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End of the festival we saw a big techno-pop group set up in the Plaza Mayor. I have to admit there is something about the commanding position of these big stage DJs that makes me uncomfortable. Kind of like audio-fascism. Actually very much so. But if

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An expensive pretense of communicating with outer space...

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Bini in her glory

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Niki, Sascha, and Vettka

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The whole group (except Serjoscha who was off pedaling his passport for a bit of Spanish ham or something like that.

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I was walking through Salamanca on my way to see a New York theater/dance company called Young Jean Lee when I saw the posh director of the festival going there too. So I endeavered to follow him.

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His white hair made him easy to follow

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Plus the fact that he was dressed all in black made it feel like an early 60's euro film- like Blow Up or something- very fun to follow him.

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Plus of course I was thinking of Vito Acconci's following piece...a real piece of NY art history.

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Here are Alex, Niki, and Sascha with a DJ who was also in the festival. I forgot his name. He is from Detroit but lives in LA and travels internationally to festivals earning Euros, and other currencies and exporting the Detroit style. He travels from LA

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da girlz

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Often overlooked parking lot scene in Salamanca, Espana.

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This was after our performance, at the festival center in the Renaissance era House of Shells. Inside, the aforementioned DJ was spinning, quite a hopping night life in Salamanca, but somehow better to be an observer.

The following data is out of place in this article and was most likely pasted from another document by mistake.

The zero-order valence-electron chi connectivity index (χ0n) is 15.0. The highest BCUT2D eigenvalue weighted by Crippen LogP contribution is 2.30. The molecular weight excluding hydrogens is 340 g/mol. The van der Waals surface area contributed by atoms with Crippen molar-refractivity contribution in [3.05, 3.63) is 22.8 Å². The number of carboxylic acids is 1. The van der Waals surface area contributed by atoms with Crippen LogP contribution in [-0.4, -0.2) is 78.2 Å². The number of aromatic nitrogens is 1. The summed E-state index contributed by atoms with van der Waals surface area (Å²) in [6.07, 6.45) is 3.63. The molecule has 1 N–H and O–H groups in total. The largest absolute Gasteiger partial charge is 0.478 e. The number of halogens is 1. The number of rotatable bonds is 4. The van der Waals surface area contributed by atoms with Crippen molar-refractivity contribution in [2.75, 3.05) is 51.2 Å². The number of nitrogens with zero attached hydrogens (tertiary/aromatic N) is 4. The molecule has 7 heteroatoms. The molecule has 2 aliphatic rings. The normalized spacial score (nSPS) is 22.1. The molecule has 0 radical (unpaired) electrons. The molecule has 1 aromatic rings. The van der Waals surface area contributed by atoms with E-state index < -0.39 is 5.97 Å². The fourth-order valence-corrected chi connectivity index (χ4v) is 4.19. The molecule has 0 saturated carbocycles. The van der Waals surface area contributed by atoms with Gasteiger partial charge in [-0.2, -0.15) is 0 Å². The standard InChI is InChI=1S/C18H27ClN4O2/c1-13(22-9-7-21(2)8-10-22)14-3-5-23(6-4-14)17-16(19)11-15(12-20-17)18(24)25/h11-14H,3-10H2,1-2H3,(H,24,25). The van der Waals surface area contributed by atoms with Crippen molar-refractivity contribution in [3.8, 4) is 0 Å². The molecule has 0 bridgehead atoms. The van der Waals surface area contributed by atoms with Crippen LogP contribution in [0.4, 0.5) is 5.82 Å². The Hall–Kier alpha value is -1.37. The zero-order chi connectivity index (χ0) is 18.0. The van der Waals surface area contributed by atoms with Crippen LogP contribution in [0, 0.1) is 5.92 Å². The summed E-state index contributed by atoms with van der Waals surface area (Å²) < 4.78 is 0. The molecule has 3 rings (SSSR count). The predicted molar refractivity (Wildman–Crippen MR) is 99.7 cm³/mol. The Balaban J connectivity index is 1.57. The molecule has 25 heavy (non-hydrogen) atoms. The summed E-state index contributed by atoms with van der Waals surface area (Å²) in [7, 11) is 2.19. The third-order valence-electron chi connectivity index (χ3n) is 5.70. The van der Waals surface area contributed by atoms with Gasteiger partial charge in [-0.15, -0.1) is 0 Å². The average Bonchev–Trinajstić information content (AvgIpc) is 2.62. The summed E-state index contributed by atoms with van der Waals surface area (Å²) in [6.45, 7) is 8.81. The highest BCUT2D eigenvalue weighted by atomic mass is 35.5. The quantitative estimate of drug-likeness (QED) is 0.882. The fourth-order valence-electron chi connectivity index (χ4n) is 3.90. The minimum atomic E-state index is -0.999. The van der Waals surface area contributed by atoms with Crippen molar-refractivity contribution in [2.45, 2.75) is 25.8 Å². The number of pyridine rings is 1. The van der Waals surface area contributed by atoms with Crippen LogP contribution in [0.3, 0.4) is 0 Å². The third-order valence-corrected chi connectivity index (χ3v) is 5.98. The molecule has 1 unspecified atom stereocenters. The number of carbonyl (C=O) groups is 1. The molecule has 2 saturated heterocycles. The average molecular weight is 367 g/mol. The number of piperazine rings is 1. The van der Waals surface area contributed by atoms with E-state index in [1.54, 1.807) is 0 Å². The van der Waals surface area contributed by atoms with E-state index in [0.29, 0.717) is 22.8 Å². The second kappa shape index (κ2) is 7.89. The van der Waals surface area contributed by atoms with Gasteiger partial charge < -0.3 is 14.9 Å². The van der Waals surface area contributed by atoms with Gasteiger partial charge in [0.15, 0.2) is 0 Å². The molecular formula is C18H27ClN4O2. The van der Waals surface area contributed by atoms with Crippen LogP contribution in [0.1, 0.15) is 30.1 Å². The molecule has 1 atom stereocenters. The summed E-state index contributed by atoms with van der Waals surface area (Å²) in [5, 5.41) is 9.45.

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So we are going backwards of course...Here Lucas is taking down the set. By now it's gotten really fast.

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Sascha after the show. Look at that face...it's the face of a true artist, a true clown.

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Alex leaves.

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This is the poster of the festival. There we are along with Rufus Wainwright and Gilberto Gil!

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The great old sweeping lines of the balcony, seen from the stage. Also from this shot, you get a sense of what it feels like to be on stage- a good feeling, I assure you. During this show while I was performing I looked at at these balconies (in which wa

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Serjoscha the wide eyed professor.

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At my station....

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The stage is set, as they say, the balls are hung and lit. All apt metaphors, somehow.

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We could not bring ourselves to indulge..in Pork fat. Raciones are plates of (often) meat that you get at Spanish restaurants. The waiter proudly brought us such a plate at an old restaurant in the center of Salamanca...

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Together again around the table.

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Vettka: the red flame.

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Setting up the stage-this time we performers had less to do.